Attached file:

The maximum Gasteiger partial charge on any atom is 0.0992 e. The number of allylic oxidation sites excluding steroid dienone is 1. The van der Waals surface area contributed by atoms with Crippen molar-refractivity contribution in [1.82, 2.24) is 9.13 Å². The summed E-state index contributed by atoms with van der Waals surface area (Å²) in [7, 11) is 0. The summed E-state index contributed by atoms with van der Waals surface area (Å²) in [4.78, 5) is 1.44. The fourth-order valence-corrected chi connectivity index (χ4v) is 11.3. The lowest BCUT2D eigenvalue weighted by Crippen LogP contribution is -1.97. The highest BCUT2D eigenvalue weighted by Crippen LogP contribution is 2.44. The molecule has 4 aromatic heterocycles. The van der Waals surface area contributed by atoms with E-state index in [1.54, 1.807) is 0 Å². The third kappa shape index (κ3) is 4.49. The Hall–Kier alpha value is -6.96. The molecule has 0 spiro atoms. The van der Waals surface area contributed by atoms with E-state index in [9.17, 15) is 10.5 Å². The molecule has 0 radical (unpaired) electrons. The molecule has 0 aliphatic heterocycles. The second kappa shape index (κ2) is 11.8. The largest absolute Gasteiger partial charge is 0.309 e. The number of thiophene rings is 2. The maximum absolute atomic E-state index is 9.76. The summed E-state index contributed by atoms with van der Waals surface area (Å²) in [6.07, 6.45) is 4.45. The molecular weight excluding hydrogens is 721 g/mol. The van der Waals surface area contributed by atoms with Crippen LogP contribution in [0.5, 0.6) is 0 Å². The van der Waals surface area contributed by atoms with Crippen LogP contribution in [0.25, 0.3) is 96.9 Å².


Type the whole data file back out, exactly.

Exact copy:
The maximum Gasteiger partial charge on any atom is 0.0992 e. The number of allylic oxidation sites excluding steroid dienone is 1. The van der Waals surface area contributed by atoms with Crippen molar-refractivity contribution in [1.82, 2.24) is 9.13 Å². The summed E-state index contributed by atoms with van der Waals surface area (Å²) in [7, 11) is 0. The summed E-state index contributed by atoms with van der Waals surface area (Å²) in [4.78, 5) is 1.44. The fourth-order valence-corrected chi connectivity index (χ4v) is 11.3. The lowest BCUT2D eigenvalue weighted by Crippen LogP contribution is -1.97. The highest BCUT2D eigenvalue weighted by Crippen LogP contribution is 2.44. The molecule has 4 aromatic heterocycles. The van der Waals surface area contributed by atoms with E-state index in [1.54, 1.807) is 0 Å². The third kappa shape index (κ3) is 4.49. The Hall–Kier alpha value is -6.96. The molecule has 0 spiro atoms. The van der Waals surface area contributed by atoms with E-state index in [9.17, 15) is 10.5 Å². The molecule has 0 radical (unpaired) electrons. The molecule has 0 aliphatic heterocycles. The second kappa shape index (κ2) is 11.8. The largest absolute Gasteiger partial charge is 0.309 e. The number of thiophene rings is 2. The maximum absolute atomic E-state index is 9.76. The summed E-state index contributed by atoms with van der Waals surface area (Å²) in [6.07, 6.45) is 4.45. The molecular weight excluding hydrogens is 721 g/mol. The van der Waals surface area contributed by atoms with Crippen LogP contribution in [0.5, 0.6) is 0 Å². The van der Waals surface area contributed by atoms with Crippen LogP contribution in [0.25, 0.3) is 96.9 Å².